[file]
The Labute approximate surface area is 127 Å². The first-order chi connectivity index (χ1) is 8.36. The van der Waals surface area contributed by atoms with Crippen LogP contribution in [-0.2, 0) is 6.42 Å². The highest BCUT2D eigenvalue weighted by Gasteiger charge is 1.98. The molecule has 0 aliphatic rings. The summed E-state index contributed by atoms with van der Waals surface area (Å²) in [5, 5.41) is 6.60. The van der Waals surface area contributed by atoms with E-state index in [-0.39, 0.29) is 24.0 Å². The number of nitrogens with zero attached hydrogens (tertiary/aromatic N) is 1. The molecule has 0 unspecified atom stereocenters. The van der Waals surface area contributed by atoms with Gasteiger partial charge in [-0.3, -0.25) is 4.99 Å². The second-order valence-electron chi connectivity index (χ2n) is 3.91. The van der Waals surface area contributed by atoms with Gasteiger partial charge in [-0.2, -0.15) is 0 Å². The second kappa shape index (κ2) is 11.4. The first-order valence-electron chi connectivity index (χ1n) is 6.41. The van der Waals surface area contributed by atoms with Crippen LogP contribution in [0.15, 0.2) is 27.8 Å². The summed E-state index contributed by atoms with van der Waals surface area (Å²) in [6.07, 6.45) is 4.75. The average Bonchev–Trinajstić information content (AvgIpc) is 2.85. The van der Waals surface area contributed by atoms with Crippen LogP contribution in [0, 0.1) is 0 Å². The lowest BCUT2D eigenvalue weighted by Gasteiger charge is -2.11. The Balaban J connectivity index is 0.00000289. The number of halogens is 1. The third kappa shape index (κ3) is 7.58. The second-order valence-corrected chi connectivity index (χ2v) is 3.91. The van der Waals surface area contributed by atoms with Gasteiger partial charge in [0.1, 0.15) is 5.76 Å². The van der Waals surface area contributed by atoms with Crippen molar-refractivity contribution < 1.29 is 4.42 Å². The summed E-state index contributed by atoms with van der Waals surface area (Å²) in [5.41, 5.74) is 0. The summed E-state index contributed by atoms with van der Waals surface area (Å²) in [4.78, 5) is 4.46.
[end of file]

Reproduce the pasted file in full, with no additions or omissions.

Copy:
The Labute approximate surface area is 127 Å². The first-order chi connectivity index (χ1) is 8.36. The van der Waals surface area contributed by atoms with Crippen LogP contribution in [-0.2, 0) is 6.42 Å². The highest BCUT2D eigenvalue weighted by Gasteiger charge is 1.98. The molecule has 0 aliphatic rings. The summed E-state index contributed by atoms with van der Waals surface area (Å²) in [5, 5.41) is 6.60. The van der Waals surface area contributed by atoms with E-state index in [-0.39, 0.29) is 24.0 Å². The number of nitrogens with zero attached hydrogens (tertiary/aromatic N) is 1. The molecule has 0 unspecified atom stereocenters. The van der Waals surface area contributed by atoms with Gasteiger partial charge in [-0.3, -0.25) is 4.99 Å². The second-order valence-electron chi connectivity index (χ2n) is 3.91. The van der Waals surface area contributed by atoms with Gasteiger partial charge in [-0.2, -0.15) is 0 Å². The second kappa shape index (κ2) is 11.4. The first-order valence-electron chi connectivity index (χ1n) is 6.41. The van der Waals surface area contributed by atoms with Crippen LogP contribution in [0.15, 0.2) is 27.8 Å². The summed E-state index contributed by atoms with van der Waals surface area (Å²) in [6.07, 6.45) is 4.75. The average Bonchev–Trinajstić information content (AvgIpc) is 2.85. The van der Waals surface area contributed by atoms with Crippen LogP contribution in [0, 0.1) is 0 Å². The lowest BCUT2D eigenvalue weighted by Gasteiger charge is -2.11. The Balaban J connectivity index is 0.00000289. The number of halogens is 1. The third kappa shape index (κ3) is 7.58. The second-order valence-corrected chi connectivity index (χ2v) is 3.91. The van der Waals surface area contributed by atoms with Gasteiger partial charge in [0.1, 0.15) is 5.76 Å². The van der Waals surface area contributed by atoms with Crippen molar-refractivity contribution < 1.29 is 4.42 Å². The summed E-state index contributed by atoms with van der Waals surface area (Å²) in [5.41, 5.74) is 0. The summed E-state index contributed by atoms with van der Waals surface area (Å²) in [4.78, 5) is 4.46.